Conserve Wildlife Blog

High School Junior Teaches Art and Raises Funds for CWF

October 11th, 2017

by Kyla Hunter, Artist and CWF Supporter

Anyone who has ever explored their artistic side knows that when you draw something, you understand it better. In order to successfully represent the intricacies of the subject, you have to study it and become invested in the details of its existence. When you’re bringing a concept, real or imagined, to life on paper, you familiarize yourself with it. And everyone knows that the more you seek to understand something, the more you can appreciate it.

I think most little kids like to draw. I know I did – I still do. I would spend hours digging through my box of crayons and inventing new creations to scribble out on endless papers that are still stored away in huge boxes in my attic.

As I grew up and my interests began developing in other areas of my life, I realized the significant impact that art had on my life. My favorite subject to draw is nature, and through the medium of pencil and paper, I connected more deeply to my surroundings. This feeling is what inspired me to give free art lessons at my library.

My name is Kyla Hunter and I am a junior at Mountain Lakes High School in New Jersey. I have always enjoyed teaching my younger cousins how to draw. Seeing the feeling of accomplishment in their eyes when they finished their piece of art always brought me joy. This is how I got the idea to start a program to teach art to children on a larger scale.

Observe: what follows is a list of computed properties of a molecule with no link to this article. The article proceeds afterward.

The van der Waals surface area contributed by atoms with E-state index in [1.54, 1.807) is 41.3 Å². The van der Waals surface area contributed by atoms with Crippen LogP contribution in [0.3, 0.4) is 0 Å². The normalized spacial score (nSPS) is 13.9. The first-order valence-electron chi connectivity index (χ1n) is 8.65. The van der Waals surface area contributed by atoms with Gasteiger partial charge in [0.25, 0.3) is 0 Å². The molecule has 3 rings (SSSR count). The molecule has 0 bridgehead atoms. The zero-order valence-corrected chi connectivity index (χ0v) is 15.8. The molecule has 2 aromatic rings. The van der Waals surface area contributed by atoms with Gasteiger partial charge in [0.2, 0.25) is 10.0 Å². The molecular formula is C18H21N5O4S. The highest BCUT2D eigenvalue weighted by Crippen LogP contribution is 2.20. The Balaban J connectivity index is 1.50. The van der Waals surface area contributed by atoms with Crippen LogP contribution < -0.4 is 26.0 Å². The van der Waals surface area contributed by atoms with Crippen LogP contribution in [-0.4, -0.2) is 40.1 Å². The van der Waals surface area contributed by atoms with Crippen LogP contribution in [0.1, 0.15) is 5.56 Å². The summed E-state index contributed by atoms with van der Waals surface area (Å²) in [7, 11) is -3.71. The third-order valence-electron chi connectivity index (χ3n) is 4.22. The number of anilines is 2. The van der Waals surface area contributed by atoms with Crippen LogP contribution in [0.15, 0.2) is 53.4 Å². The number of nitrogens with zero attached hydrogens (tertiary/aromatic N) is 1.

From April to August of this year, I gave weekly art lessons at my local library to children grades K­6. For the theme of the lessons I thought there was no better subject than endangered animals. Not only do kids love to draw animals, but I saw an opportunity to raise awareness about the environment in a way that is fun and engaging. Each week, I chose three new endangered species and planned out the lessons to include interesting facts about all of the rare species.

The art lessons were free but I created signs and set up a donation box at my library. I recommended a $5 donation to Conserve Wildlife Foundation of New Jersey, informing parents and students each week of the important work the organization does. In the end, we raised almost $100 for CWF.

I am extremely pleased that I decided to start Draw for a Cause. It was an incredibly rewarding experience to see children excited over what new animal we were going to draw, marvel at surprising facts and surprise themselves with their artistic success.

I hope to continue the art lessons again sometime in the future.

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